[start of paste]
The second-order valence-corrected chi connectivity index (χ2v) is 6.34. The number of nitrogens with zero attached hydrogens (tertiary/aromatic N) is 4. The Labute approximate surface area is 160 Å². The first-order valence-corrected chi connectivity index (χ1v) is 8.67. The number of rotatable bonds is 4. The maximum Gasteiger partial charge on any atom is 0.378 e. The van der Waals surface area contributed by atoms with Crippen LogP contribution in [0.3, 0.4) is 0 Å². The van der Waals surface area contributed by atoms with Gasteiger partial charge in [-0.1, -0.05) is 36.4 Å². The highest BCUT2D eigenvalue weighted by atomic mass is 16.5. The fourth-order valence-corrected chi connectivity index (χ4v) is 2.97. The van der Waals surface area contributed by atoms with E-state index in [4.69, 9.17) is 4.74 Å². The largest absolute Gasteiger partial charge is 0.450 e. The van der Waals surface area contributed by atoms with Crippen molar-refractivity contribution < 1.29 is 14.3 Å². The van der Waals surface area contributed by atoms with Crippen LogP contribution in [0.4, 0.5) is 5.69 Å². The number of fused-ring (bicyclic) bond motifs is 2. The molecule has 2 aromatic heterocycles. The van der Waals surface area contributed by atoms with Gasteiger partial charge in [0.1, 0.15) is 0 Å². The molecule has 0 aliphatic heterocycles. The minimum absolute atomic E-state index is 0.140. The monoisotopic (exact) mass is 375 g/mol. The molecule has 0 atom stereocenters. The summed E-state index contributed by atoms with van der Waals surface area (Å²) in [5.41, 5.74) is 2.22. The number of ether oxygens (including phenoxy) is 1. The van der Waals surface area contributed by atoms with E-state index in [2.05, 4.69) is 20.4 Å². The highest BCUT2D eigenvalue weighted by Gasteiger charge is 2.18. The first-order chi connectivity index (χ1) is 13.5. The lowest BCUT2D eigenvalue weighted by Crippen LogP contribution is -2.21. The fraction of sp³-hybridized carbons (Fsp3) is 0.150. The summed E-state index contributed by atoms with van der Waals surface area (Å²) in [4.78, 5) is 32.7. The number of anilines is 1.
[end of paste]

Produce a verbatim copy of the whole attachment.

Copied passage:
The second-order valence-corrected chi connectivity index (χ2v) is 6.34. The number of nitrogens with zero attached hydrogens (tertiary/aromatic N) is 4. The Labute approximate surface area is 160 Å². The first-order valence-corrected chi connectivity index (χ1v) is 8.67. The number of rotatable bonds is 4. The maximum Gasteiger partial charge on any atom is 0.378 e. The van der Waals surface area contributed by atoms with Crippen LogP contribution in [0.3, 0.4) is 0 Å². The van der Waals surface area contributed by atoms with Gasteiger partial charge in [-0.1, -0.05) is 36.4 Å². The highest BCUT2D eigenvalue weighted by atomic mass is 16.5. The fourth-order valence-corrected chi connectivity index (χ4v) is 2.97. The van der Waals surface area contributed by atoms with E-state index in [4.69, 9.17) is 4.74 Å². The largest absolute Gasteiger partial charge is 0.450 e. The van der Waals surface area contributed by atoms with Crippen molar-refractivity contribution < 1.29 is 14.3 Å². The van der Waals surface area contributed by atoms with Crippen LogP contribution in [0.4, 0.5) is 5.69 Å². The number of fused-ring (bicyclic) bond motifs is 2. The molecule has 2 aromatic heterocycles. The van der Waals surface area contributed by atoms with Gasteiger partial charge in [0.1, 0.15) is 0 Å². The molecule has 0 aliphatic heterocycles. The minimum absolute atomic E-state index is 0.140. The monoisotopic (exact) mass is 375 g/mol. The molecule has 0 atom stereocenters. The summed E-state index contributed by atoms with van der Waals surface area (Å²) in [5.41, 5.74) is 2.22. The number of ether oxygens (including phenoxy) is 1. The van der Waals surface area contributed by atoms with E-state index in [2.05, 4.69) is 20.4 Å². The highest BCUT2D eigenvalue weighted by Gasteiger charge is 2.18. The first-order chi connectivity index (χ1) is 13.5. The lowest BCUT2D eigenvalue weighted by Crippen LogP contribution is -2.21. The fraction of sp³-hybridized carbons (Fsp3) is 0.150. The summed E-state index contributed by atoms with van der Waals surface area (Å²) in [4.78, 5) is 32.7. The number of anilines is 1.